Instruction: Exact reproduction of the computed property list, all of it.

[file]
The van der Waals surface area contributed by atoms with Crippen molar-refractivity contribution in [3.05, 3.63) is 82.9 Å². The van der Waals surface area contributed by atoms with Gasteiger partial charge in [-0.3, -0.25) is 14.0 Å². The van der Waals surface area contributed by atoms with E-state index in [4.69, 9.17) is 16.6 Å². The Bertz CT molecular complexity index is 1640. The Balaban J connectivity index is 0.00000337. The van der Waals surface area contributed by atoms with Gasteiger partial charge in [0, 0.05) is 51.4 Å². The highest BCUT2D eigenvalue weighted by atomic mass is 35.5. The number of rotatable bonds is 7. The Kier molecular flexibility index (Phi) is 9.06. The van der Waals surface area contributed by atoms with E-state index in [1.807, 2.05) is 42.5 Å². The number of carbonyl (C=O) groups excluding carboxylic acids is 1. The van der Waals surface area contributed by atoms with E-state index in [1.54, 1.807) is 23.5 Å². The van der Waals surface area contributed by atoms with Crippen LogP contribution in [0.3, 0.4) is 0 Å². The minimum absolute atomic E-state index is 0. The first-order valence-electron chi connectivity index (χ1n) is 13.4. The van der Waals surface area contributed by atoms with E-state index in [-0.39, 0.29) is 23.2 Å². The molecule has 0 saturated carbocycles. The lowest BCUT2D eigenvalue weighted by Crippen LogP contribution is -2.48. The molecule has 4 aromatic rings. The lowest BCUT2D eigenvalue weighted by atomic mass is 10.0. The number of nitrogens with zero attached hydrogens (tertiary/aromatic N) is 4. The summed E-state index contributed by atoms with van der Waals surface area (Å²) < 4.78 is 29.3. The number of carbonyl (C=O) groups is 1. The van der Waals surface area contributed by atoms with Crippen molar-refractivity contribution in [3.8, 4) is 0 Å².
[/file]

The van der Waals surface area contributed by atoms with Crippen molar-refractivity contribution in [3.05, 3.63) is 82.9 Å². The van der Waals surface area contributed by atoms with Gasteiger partial charge in [-0.3, -0.25) is 14.0 Å². The van der Waals surface area contributed by atoms with E-state index in [4.69, 9.17) is 16.6 Å². The Bertz CT molecular complexity index is 1640. The Balaban J connectivity index is 0.00000337. The van der Waals surface area contributed by atoms with Gasteiger partial charge in [0, 0.05) is 51.4 Å². The highest BCUT2D eigenvalue weighted by atomic mass is 35.5. The number of rotatable bonds is 7. The Kier molecular flexibility index (Phi) is 9.06. The van der Waals surface area contributed by atoms with E-state index in [1.807, 2.05) is 42.5 Å². The number of carbonyl (C=O) groups excluding carboxylic acids is 1. The van der Waals surface area contributed by atoms with E-state index in [1.54, 1.807) is 23.5 Å². The van der Waals surface area contributed by atoms with Crippen LogP contribution in [0.3, 0.4) is 0 Å². The minimum absolute atomic E-state index is 0. The first-order valence-electron chi connectivity index (χ1n) is 13.4. The van der Waals surface area contributed by atoms with E-state index in [-0.39, 0.29) is 23.2 Å². The molecule has 0 saturated carbocycles. The lowest BCUT2D eigenvalue weighted by Crippen LogP contribution is -2.48. The molecule has 4 aromatic rings. The lowest BCUT2D eigenvalue weighted by atomic mass is 10.0. The number of nitrogens with zero attached hydrogens (tertiary/aromatic N) is 4. The summed E-state index contributed by atoms with van der Waals surface area (Å²) < 4.78 is 29.3. The number of carbonyl (C=O) groups is 1. The van der Waals surface area contributed by atoms with Crippen molar-refractivity contribution in [3.8, 4) is 0 Å².